Move System Databases in the SQL Server Failover Cluster

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Recently, I was assigned to a project – our customer purchased a new SAN, and they wanted us to replace the old one with a new SAN. User and system databases utilized SAN, meanwhile, the operating system and SQL were installed on the server’s local disks. Lucky us..!! The idea was to move the existing user and system databases to a new SAN and keep the downtime as minimum as possible. So, to minimize the downtime, instead of reinstalling OS and SQL, we decided to use the following approach.

  1. Attach a new SAN to an existing server, create new drives on it, and add those drives to an existing failover cluster instance.
  2. Stop SQL Server, copy master, model, and msdb databases on new drives and start the SQL services.
  3. Move User databases to new drives and remove the old SAN.

In my previous article, I explained the step-by-step process of adding new storage to an existing failover cluster. Moreover, I demonstrated the process of moving user databases to new drives.

In this article, I am going to demonstrate the process of moving the system databases to new drives that I utilized in my project. In my previous article, we added the drive to an existing failover cluster and in this article we are going to use the same drive. The volume label of the drive is “E:\”, so I created a directory named “SystemDatabases” in E:\ drive. See the following image:

Currently, system databases are on “F:\MSSQL14.MSSQLSERVER\MSSQL\DATA” directory. We want to move these databases to the “E:\SystemDatabases” directory. Unlike user databases, moving system databases is not a simple process. We must follow the correct sequence and steps otherwise SQL instance won’t start.

 First, let’s review the current location of system databases. Execute the following query to get the current location of the system database.

The following is the output:

Now I will explain the process of moving databases to another directory in the following manner.

  1. Explain the steps of moving msdb and model databases.
  2. Explain the steps of moving the tempdb database.
  3. Explain the steps of moving the master database.

This demo will show you how to move all system databases to E:\ drive, hence to reduce downtime, so I will restart the SQL services at the end of the process.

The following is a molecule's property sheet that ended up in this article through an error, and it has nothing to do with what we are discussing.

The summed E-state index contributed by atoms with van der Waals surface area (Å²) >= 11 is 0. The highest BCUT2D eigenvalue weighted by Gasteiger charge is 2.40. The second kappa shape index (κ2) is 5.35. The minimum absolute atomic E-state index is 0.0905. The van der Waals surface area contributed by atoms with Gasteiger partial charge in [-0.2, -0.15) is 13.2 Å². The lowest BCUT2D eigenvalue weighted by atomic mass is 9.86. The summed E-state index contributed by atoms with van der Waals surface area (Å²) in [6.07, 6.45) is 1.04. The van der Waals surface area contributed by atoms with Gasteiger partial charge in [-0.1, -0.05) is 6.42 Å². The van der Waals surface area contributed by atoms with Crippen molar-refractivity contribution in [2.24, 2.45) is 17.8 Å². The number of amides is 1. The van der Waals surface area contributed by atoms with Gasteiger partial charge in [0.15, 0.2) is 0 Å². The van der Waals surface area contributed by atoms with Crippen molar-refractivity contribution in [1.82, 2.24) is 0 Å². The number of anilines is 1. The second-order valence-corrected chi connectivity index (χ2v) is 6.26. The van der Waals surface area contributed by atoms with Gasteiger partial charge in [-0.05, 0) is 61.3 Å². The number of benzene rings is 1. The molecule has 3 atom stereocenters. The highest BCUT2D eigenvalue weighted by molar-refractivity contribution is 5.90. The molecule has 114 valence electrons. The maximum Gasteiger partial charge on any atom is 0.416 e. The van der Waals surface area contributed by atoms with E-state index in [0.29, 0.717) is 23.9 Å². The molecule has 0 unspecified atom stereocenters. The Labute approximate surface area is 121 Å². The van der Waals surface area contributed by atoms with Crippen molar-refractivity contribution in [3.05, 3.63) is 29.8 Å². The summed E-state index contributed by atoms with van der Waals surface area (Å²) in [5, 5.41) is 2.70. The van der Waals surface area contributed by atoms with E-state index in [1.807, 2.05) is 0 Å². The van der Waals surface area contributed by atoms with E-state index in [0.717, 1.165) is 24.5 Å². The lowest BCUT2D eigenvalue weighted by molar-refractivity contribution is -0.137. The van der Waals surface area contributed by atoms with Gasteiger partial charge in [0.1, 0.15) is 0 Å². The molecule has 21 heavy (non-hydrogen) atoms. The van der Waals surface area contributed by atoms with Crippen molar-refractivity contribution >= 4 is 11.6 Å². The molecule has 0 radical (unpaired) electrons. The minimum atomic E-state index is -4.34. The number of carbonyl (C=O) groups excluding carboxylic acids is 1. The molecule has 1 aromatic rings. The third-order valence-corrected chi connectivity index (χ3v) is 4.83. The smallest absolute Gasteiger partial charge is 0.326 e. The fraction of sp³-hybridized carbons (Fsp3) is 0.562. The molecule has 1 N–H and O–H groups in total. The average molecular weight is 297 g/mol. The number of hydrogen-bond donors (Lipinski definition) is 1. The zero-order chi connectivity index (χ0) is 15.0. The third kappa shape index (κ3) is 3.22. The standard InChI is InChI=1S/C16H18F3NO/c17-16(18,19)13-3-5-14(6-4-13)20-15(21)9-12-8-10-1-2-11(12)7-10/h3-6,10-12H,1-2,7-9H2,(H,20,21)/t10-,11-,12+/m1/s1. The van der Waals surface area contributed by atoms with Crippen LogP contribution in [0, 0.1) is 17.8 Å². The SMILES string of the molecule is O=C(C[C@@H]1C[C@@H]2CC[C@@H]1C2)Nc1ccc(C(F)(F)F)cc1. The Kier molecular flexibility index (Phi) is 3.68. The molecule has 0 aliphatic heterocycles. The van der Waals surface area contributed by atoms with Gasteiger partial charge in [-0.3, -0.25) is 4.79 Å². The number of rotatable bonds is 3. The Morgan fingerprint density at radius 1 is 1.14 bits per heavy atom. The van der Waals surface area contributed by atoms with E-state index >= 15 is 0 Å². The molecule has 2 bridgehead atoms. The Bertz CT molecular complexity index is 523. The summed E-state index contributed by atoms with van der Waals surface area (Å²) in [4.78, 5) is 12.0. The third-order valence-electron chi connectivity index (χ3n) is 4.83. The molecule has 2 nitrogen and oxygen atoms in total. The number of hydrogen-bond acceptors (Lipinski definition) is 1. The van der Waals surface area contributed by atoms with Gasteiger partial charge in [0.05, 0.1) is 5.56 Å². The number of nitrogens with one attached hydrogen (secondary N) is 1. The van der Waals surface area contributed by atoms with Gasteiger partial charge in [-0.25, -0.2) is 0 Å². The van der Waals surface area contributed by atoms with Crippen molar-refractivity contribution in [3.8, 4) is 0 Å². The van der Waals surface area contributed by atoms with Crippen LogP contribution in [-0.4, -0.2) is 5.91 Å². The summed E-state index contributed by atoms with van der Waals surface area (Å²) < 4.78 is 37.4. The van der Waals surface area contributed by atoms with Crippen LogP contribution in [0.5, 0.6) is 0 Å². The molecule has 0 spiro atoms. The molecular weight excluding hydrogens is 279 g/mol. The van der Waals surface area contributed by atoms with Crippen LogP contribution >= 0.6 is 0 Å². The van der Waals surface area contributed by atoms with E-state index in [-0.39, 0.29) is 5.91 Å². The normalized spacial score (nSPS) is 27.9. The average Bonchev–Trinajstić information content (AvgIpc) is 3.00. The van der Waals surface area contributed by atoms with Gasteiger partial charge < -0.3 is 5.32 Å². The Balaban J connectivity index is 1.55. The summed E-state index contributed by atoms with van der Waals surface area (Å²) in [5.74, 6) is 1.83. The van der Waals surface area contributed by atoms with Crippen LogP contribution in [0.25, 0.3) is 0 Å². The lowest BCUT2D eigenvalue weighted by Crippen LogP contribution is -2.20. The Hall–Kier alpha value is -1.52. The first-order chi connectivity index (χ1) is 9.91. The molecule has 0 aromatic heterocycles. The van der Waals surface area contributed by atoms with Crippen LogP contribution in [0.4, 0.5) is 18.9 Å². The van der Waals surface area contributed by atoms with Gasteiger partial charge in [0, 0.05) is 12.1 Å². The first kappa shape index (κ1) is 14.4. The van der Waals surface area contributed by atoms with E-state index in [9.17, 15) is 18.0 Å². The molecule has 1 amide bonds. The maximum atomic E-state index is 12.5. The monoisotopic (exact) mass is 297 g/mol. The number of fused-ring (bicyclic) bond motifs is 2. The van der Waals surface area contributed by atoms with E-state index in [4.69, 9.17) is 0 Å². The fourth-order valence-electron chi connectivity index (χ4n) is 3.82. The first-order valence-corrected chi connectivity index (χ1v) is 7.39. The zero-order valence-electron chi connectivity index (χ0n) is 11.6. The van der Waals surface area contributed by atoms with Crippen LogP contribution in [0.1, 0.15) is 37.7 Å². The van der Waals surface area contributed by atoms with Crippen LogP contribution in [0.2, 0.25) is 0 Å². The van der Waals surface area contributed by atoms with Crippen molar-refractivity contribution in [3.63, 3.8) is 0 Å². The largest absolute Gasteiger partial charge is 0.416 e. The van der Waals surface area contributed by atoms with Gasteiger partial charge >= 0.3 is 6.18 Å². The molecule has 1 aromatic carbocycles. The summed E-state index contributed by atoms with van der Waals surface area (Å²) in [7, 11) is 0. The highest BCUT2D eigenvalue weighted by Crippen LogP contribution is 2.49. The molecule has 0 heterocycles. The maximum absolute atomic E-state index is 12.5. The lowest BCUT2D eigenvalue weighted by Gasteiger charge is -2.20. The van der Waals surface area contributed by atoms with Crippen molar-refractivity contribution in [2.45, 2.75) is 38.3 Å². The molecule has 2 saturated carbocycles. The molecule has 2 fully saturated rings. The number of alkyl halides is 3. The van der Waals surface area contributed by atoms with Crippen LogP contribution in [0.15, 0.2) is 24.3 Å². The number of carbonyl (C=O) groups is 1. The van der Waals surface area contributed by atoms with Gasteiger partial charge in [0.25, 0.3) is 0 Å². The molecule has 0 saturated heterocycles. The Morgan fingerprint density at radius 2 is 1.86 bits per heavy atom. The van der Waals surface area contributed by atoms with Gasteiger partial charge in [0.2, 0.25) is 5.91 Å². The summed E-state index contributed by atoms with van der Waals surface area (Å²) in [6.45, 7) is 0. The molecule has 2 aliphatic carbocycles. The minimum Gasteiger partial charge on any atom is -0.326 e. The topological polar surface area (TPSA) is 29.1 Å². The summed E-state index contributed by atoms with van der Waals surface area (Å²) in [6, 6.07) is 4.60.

Steps to move the msdb and model databases

To move the msdb and model databases, first, we need to update the file locations in the system catalog by executing the ALTER Database query. To do that, execute the following query in PowerShell Or SSMS.

The output is as follows:

Now execute the following query to verify the paths are updated in the system catalog. To do that, execute the following query:

Following is the output:

Steps to move the tempDB database

When we restart the SQL Server – it will automatically recreate the tempdb and log files hence we don’t need to move the tempdb files manually – all we have to do is alter the path of the database files. To alter the path of the tempdb database files, execute the following query in PowerShell / SSMS.

The output is as follows:

Now execute the following query to verify the paths are updated in the system catalog:

 Following is the output:

Steps to move the master database

The process of moving the master database to another drive is different from moving other system databases. To move the system database, we will perform the following steps:

  1. Open SQL Server configuration manager 2017 and expand click on SQL Server Services. See the following image:
  2. Right-click on SQL Server (MSSQLSERVER) and click on properties. In the properties dialog box, select the “Startup Parameters” tab. See the following image:
  3. As you can see in the image above, in existing parameters the text box contains the default location of the data file, Log file, and error log. Here -d indicates the default path of the datafile of the master database similarly, -l indicates the default path of the log file of the master database. We must replace these parameters with a new location. So click on the datafile parameter and replace it with “–  dE:\Systemdatabases\master.mdf” value and click on Update. Similarly, click on the log file parameter and replace it with “-lE:\Systemdatabases\mastlog.ldf” value and click on update. See the following image:

        4. Click OK to close the dialog box.

Note:

As we are performing this task on SQL Server failover instance, we must perform all the above changes on secondary nodes (SQL02.Dc.Local)

Restart the SQL Server services.

Once the new path of msdb, model, and tempdb are updated in the SQL Server catalog, we must stop the services to copy the database files on new drives. To do so, open SQL Server configuration manager 2017 >> Click on Services >> Right-click on SQL Server (MSSQLSERVER) and click on “Stop.” See the following image:

Now copy all the system database files on the new drive. See the following image: 

Now start the service from the SQL Server configuration manager. If the services started successfully then the path of the system and the databases have been updated successfully. Execute the following query to review the path of the master database:

Following is the output:

Summary

In this article, I have explained the step by step process of moving system databases to a new clustered disk.

Nisarg Upadhyay

Nisarg is a SQL Server Database Administrator and Microsoft certified professional who has more than 5 years of experience with SQL Server administration and 2 years with Oracle 10g database administration. He has expertise in database design, performance tuning, backup and recovery, HA and DR setup, database migrations and upgrades. He has completed the Bachelors in Information Technology from Ganpat University.
Nisarg Upadhyay